Saturday, 25 February 2012

What started as an introduction...

Hi everyone!

Its Holger here… I’m new to the committee and also to Sydney in general! Actually now that I think about it I’m fairly new to librarianship, having only finished my degree in July at QUT in Brisbane. I have been in Sydney since November, working as a reference librarian at the Law Courts Library. This means we do research and information literacy education for the Judges and staff of the Supreme and Federal Courts. One of the things I absolutely love about my position is that I see the effects that my work has on society directly and immediately. Quite often I will be working on a hefty piece of research for a Judge and then read about the case in the papers in the following days. Often it will mention a point of law that I had the privilege to help clarify for the Judge.

I am also only 24 and so rather junior around the library, though I must admit it is fun being the “baby librarian” of our team! It allows me to bond with our younger clients and engage them both professionally and socially!

I am still marvelling at how lucky I got to find a position that has allowed me to not just pursue my professional interests in reference and information literacy, but to turn them into passions! I also got the opportunity to join ALIA Sydney as an event officer. After our first meeting I was impressed by the variety, passion and most of all ambition of the committee for 2012. It really is inspiring to be surrounded by people that truly believe in the profession of librarianship and want to support it.

The issue of librarianship as a profession has really been interesting me of late. Last week I attended the admission ceremony of two friends of mine that are now qualified lawyers. It was an impressive ceremony, full of pomp, splendour and wigs! What really interested me however, was the fact that they were required to swear an oath and sign a code of ethics. This is of course necessary as they are making decisions and providing services that often have a massive and immediate impact on people’s lives. It is the same for doctors and other such professions. There may be a perception that the services we provide impact people’s lives less than other professions and this is true to a degree. However, I think that it is just that the influence is less direct. We do still change lives and society through the services we provide, whether we are in academic, special, public or any kind of library.

Take a look at this definition of a profession and think about its application to librarianship.

The fact that we don’t require membership to our peak body (obviously ALIA) is both a strength and weakness of the profession. It makes it harder to regulate the profession and ensure that standards are the same across the board but also ensures that those that are engaging with the profession are the ones that are truly passionate. I also see participation in professional development as an ethical obligation to our clients, as we must ensure that our skills will always allow us to find the best possible information. The fact that we can’t really enforce professional standards, only reward those who meet them (through the ALIACP qualification) is a problem for the profession.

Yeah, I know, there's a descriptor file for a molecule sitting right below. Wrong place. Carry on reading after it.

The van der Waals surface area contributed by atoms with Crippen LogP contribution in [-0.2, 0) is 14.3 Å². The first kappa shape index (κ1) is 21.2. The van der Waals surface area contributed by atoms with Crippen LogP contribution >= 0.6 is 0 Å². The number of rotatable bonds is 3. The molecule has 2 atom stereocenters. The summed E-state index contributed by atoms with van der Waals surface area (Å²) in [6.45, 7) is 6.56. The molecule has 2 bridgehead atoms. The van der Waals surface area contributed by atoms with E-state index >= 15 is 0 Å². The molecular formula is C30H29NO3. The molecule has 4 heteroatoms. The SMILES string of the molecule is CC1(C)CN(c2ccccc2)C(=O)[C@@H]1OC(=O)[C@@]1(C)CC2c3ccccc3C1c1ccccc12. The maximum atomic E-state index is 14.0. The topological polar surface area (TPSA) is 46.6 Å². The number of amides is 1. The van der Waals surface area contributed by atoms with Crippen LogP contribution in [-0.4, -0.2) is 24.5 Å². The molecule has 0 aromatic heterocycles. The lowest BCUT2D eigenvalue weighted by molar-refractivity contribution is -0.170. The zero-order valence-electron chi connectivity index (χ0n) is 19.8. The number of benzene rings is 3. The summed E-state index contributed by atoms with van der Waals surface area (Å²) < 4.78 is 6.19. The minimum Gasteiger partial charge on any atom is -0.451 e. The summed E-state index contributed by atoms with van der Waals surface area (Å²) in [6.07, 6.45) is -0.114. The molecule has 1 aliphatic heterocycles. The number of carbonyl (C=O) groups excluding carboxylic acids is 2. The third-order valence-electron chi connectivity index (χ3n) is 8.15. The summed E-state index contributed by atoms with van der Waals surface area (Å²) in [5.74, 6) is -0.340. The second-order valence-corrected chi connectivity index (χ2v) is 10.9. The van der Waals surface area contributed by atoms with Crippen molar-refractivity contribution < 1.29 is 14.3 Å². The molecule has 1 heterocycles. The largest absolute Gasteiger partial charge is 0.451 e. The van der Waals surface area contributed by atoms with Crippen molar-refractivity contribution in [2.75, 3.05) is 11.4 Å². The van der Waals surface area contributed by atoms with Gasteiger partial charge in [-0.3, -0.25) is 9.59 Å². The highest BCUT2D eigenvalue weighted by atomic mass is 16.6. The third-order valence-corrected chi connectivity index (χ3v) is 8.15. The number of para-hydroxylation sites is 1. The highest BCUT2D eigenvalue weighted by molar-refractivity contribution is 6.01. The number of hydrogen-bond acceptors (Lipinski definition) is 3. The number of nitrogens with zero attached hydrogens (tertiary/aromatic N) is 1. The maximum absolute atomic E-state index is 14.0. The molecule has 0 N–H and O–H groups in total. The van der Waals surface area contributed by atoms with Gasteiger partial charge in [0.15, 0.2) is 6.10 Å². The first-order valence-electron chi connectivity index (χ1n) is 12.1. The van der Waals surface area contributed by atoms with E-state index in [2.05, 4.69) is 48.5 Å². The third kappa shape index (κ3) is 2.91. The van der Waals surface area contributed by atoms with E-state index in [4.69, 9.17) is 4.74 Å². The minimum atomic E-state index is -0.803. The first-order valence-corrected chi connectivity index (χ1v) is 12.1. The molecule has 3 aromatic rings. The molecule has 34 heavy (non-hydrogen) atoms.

ALIA does already have a professional conduct policy which is a great start for dealing with these issues. It is a certainly a document that should be used to build upon when creating a more detailed study. The fact that it was last updated in 2007 means that the time is ripe for a re-examination of the situation. It would be an incredibly interesting project to survey best practice from other library associations (CILIP and ALA have fairly substantial documents) and from other professions. A study of professional ethical best practice could be used to bring the discussion of librarianship as a profession to the fore.

I think the main reasons I am so interested in these issues are my dedication to quality client service, the fact that I majored in philosophy (taking an interest mainly in ethics) in my undergraduate arts degree and most importantly of all, my pride in librarianship!

There is so much more to say on this topic but I am already sorry for the size of this post… It was meant to be an introduction and became a rant. Oh well, I will save the intro for next time.

Let me know what you all think about this, or anything else for that matter! Leave a comment, throw us a tweet or just come and accost me at one of our events! The next one is Think Big, Act Small: Sustainability in the Library and it will be fantastic. I’m afraid it’s already sold out but if you missed out, start thinking about the next one… I believe it will be a 20x20 style evening and will be a lot of fun.

Always a pleasure…


Friday, 24 February 2012

Blogs as authoritative sources?

I attended a professional development event put on by Web Search Pacific with speaker Linda Moore from CCH on Monday.